Elder law and estate planning — which is what we practice at Fleming & Curti, PLC — doesn’t usually include divorce and family law issues. Sometimes, though, the two practice areas overlap. As, for instance, when a divorce decree effectively changes an estate plan.
Before we tell you our story this week, we need to explain something about ERISA — the Employee Retirement Income Security Act of 1974. ERISA regulates a slew of principles governing retirement plans and employee benefits. Does your employer offer a retirement plan? It’s probably an ERISA-covered plan. Do they offer you insurance benefits — including life insurance? Again, ERISA.
One key element of ERISA is that it overrides almost all state laws which might otherwise affect retirement benefits. Why do they have such a strong position regarding state laws? In order to make sure that insurance companies have an easier time figuring out the rules. The thinking is that there will be many more retirement plans and benefits if the providers don’t have to keep track of 50+ different state and local systems.
That principle translates into the ERISA preemption doctrine. Does your state law direct that retirement benefits get divided on divorce? Unless ERISA’s own rules are followed, the state law will not apply. Does a divorce automatically rescind beneficiary designations under your state’s law? Not so fast — we have to look to ERISA rules before any change is effected.
ERISA does permit a state divorce court to divide even retirement assets. But in order to be effective, the divorce decree must be a “Qualified Domestic Relations Order” — a QDRO. If the divorce decree does not meet the ERISA rules, it will be ineffective.
Bruce Jackson’s life insurance policy
With that background, let’s consider Bruce Jackson. The Ohio resident worked at Samaritan Health Partners, and they offered a life insurance policy to employees. He signed up in 2003; he named his uncle Richard as beneficiary on his policy.
Bruce was already married, and the father of a young daughter. Shortly after he started his new job, Bruce and his wife got divorced. The couple’s divorce decree ordered Bruce to name their daughter as beneficiary on his work-related life insurance policy, at least until she was 18 (or graduated from high school). The judge signed their divorce decree in 2006.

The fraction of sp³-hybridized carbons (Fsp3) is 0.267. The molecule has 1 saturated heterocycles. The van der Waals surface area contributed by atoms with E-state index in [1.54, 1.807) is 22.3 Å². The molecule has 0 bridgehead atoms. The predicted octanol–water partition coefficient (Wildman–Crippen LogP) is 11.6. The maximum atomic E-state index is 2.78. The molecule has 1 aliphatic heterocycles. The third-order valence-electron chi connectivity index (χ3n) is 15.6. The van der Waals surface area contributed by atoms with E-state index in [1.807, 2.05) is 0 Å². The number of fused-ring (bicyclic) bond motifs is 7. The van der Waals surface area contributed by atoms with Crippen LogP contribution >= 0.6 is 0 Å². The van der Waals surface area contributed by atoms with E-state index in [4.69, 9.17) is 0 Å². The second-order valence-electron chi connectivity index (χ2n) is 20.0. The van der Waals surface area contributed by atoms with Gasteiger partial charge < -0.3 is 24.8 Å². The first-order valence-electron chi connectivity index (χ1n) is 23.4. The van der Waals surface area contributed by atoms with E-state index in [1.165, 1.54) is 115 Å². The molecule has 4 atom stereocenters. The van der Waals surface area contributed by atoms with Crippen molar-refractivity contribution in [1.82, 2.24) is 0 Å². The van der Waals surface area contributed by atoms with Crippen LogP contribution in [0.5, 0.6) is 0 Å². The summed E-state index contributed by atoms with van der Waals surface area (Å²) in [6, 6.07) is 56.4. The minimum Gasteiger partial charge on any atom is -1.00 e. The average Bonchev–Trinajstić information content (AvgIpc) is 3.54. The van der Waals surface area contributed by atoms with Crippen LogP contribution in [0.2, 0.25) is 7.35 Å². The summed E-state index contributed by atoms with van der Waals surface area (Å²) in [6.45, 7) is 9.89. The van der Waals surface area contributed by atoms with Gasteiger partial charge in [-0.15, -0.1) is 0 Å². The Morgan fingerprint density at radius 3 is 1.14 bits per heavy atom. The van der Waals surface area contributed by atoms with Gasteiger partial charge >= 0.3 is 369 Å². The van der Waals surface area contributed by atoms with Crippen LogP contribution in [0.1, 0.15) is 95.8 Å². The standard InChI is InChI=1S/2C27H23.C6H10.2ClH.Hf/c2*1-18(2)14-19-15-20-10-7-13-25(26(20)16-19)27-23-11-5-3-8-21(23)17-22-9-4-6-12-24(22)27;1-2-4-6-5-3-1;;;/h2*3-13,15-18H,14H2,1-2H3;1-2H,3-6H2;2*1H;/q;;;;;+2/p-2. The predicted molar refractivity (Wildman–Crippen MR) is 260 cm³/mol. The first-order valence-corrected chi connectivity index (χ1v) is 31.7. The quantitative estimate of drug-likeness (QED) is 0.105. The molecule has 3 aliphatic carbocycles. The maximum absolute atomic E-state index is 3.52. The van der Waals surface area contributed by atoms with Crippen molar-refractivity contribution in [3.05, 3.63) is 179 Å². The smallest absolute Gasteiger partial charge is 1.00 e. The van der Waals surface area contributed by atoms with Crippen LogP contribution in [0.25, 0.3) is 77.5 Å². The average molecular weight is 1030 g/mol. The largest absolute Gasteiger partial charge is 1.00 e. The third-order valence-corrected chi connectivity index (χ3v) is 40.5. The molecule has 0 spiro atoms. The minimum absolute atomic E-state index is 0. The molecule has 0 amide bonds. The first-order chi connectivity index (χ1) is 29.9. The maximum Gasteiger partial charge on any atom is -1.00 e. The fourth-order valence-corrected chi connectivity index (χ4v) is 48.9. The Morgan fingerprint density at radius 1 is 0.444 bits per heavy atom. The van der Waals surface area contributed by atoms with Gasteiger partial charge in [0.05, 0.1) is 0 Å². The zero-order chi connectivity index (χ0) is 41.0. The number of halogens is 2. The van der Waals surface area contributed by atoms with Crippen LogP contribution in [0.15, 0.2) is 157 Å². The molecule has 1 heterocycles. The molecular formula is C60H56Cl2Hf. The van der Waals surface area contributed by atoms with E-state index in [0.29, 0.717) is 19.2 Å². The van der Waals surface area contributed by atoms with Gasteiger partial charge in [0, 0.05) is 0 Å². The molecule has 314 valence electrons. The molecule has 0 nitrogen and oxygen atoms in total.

As so often happens, Bruce never got around to changing his life insurance beneficiary. When he died in 2013, the policy still named his uncle Richard as beneficiary.
His daughter’s lawyer sent a copy of the decree to the insurance carrier, Sun Life Assurance Company. The lawyer tried to make clear that Bruce’s daughter should be the beneficiary on the policy. Sun Life, however, decided that the divorce decree was not a QDRO, and they distributed the life insurance payout to uncle Richard.
Worried about whether they made the right decision, Sun Life filed a federal court case to determine the proper beneficiary. The federal judge ruled in favor of Bruce’s daughter, and Sun Life appealed the decision.
The Court of Appeals ruling
The Sixth Circuit Court of Appeals agreed with the federal court judge. The appellate court acknowledged that the rules governing ERISA plans are precise. The Jacksons’ divorce decree would only be effective if it met the standards of a QDRO. But ERISA allows a decree to qualify if it “clearly specifies” several key elements.
The Court of Appeals ruled that Sun Life could figure out the decree. It clearly identified the beneficiary, the share she was entitled to receive, and the length of time it was applicable. Sun Life received a copy of the decree before they made their decision. Bruce’s daughter should have received the payout. Sun Life Assurance Company of Canada v. Jackson, December 22, 2017.
Two other things stand out from the Court of Appeals decision in this case:
- Little is said about poor Richard Jackson. He received the life insurance payout improperly. Will he have to repay it? Will Sun Life seek its return, even though they were the ones who wrongly sent it to him?
- The decision includes a charming sports story to help describe what is meant by “clearly specify” — but without expressly saying what is being specified. The court’s metaphor is worth repeating, but first recall that the Sixth Circuit sits in Cincinnati, Ohio:
“So too of a sports fan asked this question: Who is the greatest basketball player of all time: Michael Jordan or LeBron James? He might respond “LeBron James,” which clearly specifies the answer. Or he might respond “Number 23,” which does not clearly specify the answer. But if he responded “Number 23 of the Cleveland Cavaliers,” no one would be confused. The sports fan did not state “LeBron James.” But he did specify him. And clearly so.”
What is the larger message?
What can we learn from the Sun Life v. Jackson decision? The key points, which we repeat regularly: pay attention to beneficiary designations, and follow up when you have life changes (like a divorce).
Did Bruce Jackson mean to leave his uncle as beneficiary on his life insurance? Or did he just forget to take care of things after his divorce? Did his ex-wife intentionally leave the beneficiary designation to chance? Clearly, the beneficiary designation did not comply with the divorce decree.
Way too much of Bruce Jackson’s insurance proceeds went to lawyers. Don’t let that happen to your estate plan. A modest initial investment in estate planning can save much more expense later.